Реферат: Descartes And Berkeley On Skepticism About The

Senses Essay, Research Paper

Descartes and Berkeley on Skepticism About the Senses

The philosophers Geroge Berkeley and Renee Descartes both had

strong opinions on skepticism about the senses. In this paper, I

will explain their philosophies and why they are different and

then evaluate them.

In his Meditations on First Philosophy, Descartes suggests

that the senses are like a friend who has lied to you once and

whom you therefore cannot trust, at least not until you?ve

proven that he or she is not an evil genius. The possibility of

an evil genius making everything a dream keeps Descartes awake

all night. He thinks he can?t trust his senses because of this.

He also considers a piece of wax. He claims that in the case of

the wax, the senses can only see changes. The senses cannot see

things that stay the same. So if he had not melted the wax, he?d

never know it was there. It is not the senses, or the mind, but

the imagination that does this. He therefore grasps what the wax

is in itself after he?s melted it. Since his senses could not

have melted the wax, it follows that the senses do not allow us

to know anything about what things essentially are in

themselves. Descartes doesn?t think we can trust our senses, but

he is not a skeptic. Descartes defines skepticism as the belief

that the evil genius makes us believe everything falsely. But

Descartes thinks that the evil genius can?t make us believe

everything falsely, because some people believe that God exists

and some people don?t believe that God exists, and they can?t

both be wrong. In his own case, Descartes thinks he can prove

that God exists because God?s essence is in his existence. To be

perfect, something must be God, and to be God, the essence of

something has to be existing.

In the book Three Dialogues Between Philonous and Hylas,

Berkeley, who?s name used to be spelled Barkley, claims that

?scepticism? is the last refuge of atheists and philosophers. He

is not a sceptic, because only someone with a strange

philosophical belief in material substance could be a sceptic.

But scepticism is different then skepticism, and Berkeley is a

skeptic, because he does not believe in matter. Sceptics believe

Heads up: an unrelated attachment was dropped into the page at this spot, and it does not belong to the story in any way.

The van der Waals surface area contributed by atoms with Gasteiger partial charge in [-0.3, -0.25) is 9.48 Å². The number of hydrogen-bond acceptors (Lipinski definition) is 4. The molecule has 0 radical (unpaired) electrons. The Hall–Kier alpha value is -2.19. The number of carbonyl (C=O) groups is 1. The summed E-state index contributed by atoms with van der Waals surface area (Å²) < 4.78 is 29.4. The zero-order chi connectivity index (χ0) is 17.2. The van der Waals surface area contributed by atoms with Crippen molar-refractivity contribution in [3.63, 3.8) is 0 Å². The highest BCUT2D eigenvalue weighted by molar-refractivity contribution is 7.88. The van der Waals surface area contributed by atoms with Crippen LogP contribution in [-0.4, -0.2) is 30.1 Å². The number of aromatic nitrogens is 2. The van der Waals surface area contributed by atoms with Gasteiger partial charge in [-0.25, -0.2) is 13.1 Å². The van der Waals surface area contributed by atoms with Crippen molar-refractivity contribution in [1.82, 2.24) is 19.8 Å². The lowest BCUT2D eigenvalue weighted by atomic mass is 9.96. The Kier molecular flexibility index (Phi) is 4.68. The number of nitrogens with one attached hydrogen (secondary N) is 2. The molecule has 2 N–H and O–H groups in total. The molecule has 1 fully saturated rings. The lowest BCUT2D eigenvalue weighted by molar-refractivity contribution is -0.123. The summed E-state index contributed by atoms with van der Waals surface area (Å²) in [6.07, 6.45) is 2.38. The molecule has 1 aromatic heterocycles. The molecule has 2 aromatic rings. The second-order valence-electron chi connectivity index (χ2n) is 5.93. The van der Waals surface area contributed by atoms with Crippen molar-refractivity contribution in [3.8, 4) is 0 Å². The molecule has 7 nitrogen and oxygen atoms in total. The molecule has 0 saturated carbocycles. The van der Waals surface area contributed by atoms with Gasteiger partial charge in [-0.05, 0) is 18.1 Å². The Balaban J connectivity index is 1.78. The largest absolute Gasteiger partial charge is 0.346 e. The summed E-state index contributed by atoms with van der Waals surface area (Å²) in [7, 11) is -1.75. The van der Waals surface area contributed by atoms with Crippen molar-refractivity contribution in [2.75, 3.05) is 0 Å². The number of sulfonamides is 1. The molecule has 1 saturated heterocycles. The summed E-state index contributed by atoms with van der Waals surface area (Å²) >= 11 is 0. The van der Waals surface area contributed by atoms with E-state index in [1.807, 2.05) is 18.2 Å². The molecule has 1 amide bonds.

in matter, skeptics do not. In the book, Berkeley wears a

mouthpiece named Philonous. Philonous has a friend Hylas, and

Hylas tries to convince Philonous (Berkeley) that scepticism is

true. To do this, he says that matter must exist, because if

matter didn?t exist then we could not trust our senses. But

Philonous responds by saying that the only things we can be

deceived about are sensible things. Therefore, since scepticism

is not true, matter does not exist. Philonous also gives his

?Master Argument? against matter by saying that Hylas cannot

conceive of anything that exists except for his own mind, and

therefore since Hylas doesn?t believe in his own mind, Hylas

must be wrong. Of course, Philonous thinks Hylas is wrong about

everything. Especially about scepticism and skepticism. Berkeley

goes on to argue that everything I perceive is just an idea in

my head. Therefore, nothing is real, and skepticism is true. But

Berkeley doesn?t believe in an evil genius, because he thinks

that Descartes is the evil genius, and he doesn?t believe in

anything Descartes says.

So skepticism and doubt are a major theme in the philosophy

of Descartes and Berkeley. Descartes proves that skepticism is

wrong by refuting the evil genius. Berkeley proves that

scepticism is wrong by proving that Hylas cannot know anything,

and therefore that skepticism is true instead. Who do I believe?

I think that both dead philosophers are dead wrong. Descartes

tries to prove that the wax is not perceived by the senses,

because the wax needs to melt to be perceived, and his senses

cannot melt the wax. But superman, with his heat vision, could

melt wax with his sight. Of course, Descartes is not superman,

but this could be a deception of the evil genius. Maybe

Descartes has all sorts of powers he does not know about.

Berkeley, however, is even easier to refute. According to

Berkeley, everything I perceive is just an idea in my mind, and

therefore, I can get rid of them whenever I want. But Berkeley?s

book and all the arguments in them are just ideas in my mind,

and therefore if I don?t think about them, they don?t exist. But

if an argument is a sound argument, it has to be true all the

time. Therefore, none of his arguments could be sound. As for

myself, I think I can trust my senses. Neither scepticism nor

skepticism is true.


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